Social and attitudinal barriers and limited accessibility of many workplaces remained problems in the employment of persons with disabilities.

Zambia

Section 7. Worker Rights

d. Discrimination with Respect to Employment and Occupation

The new employment code prohibits employment discrimination on several basis (for example, sex, disability) but does not specifically prohibit such discrimination based on sexual orientation or gender identity. Some NGOs warned the new law was likely to have a negative impact on women as potential employers would see hiring them as a financial risk, since the increased maternity leave allowance provides for up to 14 weeks with full pay. Various organizations had policies that protected individuals with HIV/AIDS. Although the new employment code provides for maternity leave, it requires a worker be continuously employed for two years before being eligible for such leave. The law prohibits termination or imposition of any other penalty or disadvantage to an employee due to pregnancy.

The government did not consistently enforce the law. There were reports of discrimination against minority groups. Undocumented migrant workers are not protected by the law and faced discrimination in wages and working conditions.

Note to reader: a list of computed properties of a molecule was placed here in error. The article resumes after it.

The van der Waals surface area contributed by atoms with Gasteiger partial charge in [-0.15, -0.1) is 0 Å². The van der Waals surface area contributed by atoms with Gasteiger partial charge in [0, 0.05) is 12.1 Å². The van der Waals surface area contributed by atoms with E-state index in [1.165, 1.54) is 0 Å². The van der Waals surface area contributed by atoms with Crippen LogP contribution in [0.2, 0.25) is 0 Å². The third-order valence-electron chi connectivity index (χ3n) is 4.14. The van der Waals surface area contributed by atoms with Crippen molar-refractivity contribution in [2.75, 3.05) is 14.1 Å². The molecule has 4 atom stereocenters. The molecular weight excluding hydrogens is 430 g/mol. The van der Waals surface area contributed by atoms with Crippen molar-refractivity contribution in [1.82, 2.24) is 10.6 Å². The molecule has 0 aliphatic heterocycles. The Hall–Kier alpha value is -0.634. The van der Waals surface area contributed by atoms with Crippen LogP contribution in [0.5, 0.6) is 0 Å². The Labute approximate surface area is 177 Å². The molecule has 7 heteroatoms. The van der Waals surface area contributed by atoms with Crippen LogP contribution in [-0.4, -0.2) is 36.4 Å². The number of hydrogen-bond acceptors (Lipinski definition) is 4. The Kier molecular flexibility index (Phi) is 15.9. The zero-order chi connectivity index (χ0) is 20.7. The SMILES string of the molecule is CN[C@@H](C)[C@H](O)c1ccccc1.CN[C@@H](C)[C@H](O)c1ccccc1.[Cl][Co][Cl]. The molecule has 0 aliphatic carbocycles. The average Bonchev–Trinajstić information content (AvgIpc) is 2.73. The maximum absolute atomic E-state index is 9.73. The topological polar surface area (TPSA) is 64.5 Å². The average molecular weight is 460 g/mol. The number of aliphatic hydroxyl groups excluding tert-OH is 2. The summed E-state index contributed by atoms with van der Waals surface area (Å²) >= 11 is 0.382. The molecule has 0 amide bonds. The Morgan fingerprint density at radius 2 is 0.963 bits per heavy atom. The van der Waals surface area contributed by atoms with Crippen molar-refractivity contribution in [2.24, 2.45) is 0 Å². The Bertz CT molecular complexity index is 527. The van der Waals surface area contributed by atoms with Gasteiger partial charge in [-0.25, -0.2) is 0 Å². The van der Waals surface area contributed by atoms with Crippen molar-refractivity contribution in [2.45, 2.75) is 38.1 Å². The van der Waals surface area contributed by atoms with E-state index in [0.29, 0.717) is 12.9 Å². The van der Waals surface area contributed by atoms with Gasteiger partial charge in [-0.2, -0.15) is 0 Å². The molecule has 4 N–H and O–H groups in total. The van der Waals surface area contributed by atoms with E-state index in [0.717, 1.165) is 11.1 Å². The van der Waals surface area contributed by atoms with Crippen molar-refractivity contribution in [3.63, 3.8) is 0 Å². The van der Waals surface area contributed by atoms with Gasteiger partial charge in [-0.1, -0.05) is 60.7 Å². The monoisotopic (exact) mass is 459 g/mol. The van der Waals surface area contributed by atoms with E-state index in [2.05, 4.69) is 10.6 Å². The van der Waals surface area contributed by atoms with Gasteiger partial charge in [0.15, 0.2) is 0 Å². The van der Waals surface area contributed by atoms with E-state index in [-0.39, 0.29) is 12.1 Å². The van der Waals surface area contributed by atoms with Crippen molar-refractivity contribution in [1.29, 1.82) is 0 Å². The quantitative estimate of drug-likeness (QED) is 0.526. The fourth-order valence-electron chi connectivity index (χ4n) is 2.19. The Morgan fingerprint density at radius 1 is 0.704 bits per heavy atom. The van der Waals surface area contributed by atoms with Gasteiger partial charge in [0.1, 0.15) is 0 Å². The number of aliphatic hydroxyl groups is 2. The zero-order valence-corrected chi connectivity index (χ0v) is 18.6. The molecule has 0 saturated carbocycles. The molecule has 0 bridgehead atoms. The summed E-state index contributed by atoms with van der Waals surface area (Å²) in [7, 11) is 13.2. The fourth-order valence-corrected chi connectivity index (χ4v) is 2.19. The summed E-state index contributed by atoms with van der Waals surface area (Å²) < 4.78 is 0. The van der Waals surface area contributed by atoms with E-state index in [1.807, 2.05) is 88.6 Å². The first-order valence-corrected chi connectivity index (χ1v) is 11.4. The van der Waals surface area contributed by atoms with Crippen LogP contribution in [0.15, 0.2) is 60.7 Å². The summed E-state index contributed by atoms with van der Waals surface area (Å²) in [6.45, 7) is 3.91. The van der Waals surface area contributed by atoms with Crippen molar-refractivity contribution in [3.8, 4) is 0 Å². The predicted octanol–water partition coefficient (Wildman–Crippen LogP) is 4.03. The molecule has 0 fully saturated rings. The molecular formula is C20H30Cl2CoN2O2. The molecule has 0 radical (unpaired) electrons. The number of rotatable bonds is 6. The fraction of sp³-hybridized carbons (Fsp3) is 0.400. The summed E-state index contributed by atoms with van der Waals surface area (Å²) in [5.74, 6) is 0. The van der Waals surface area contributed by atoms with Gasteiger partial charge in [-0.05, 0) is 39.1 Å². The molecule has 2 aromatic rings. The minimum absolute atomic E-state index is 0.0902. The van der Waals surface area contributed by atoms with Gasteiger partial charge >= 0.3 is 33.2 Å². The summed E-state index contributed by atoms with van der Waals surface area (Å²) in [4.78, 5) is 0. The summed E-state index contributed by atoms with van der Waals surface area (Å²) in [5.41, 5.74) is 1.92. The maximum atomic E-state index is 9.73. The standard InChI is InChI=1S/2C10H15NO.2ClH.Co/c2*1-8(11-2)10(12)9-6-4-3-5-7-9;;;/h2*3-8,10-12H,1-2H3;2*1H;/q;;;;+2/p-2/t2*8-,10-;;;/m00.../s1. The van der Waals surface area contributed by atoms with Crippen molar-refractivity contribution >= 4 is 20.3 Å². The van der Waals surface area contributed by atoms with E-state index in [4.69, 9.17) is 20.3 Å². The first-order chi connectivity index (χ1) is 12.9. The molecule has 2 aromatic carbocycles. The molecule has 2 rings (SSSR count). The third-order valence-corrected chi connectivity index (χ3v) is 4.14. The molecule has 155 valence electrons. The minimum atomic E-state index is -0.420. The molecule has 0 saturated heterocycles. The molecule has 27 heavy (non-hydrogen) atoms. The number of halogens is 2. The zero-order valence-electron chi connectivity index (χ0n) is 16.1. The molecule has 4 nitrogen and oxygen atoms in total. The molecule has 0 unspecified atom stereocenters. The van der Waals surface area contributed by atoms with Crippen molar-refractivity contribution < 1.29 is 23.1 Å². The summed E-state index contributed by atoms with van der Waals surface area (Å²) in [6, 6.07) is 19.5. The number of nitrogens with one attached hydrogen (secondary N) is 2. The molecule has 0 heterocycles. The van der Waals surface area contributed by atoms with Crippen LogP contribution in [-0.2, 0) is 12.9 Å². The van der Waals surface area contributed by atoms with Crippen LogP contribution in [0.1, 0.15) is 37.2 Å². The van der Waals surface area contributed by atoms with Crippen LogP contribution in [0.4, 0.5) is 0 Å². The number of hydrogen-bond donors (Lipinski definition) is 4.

Discrimination in employment and occupation occurred with respect to disability, sexual orientation, and gender identity. LGBTI persons were at times dismissed from employment or not hired because of their sexual orientation or gender identity. Women’s wages lagged behind men’s, and training opportunities were less available for women. Women were much less likely to occupy managerial positions. Persons with disabilities faced significant societal discrimination in employment and education.

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U.S. Department of State

The Lessons of 1989: Freedom and Our Future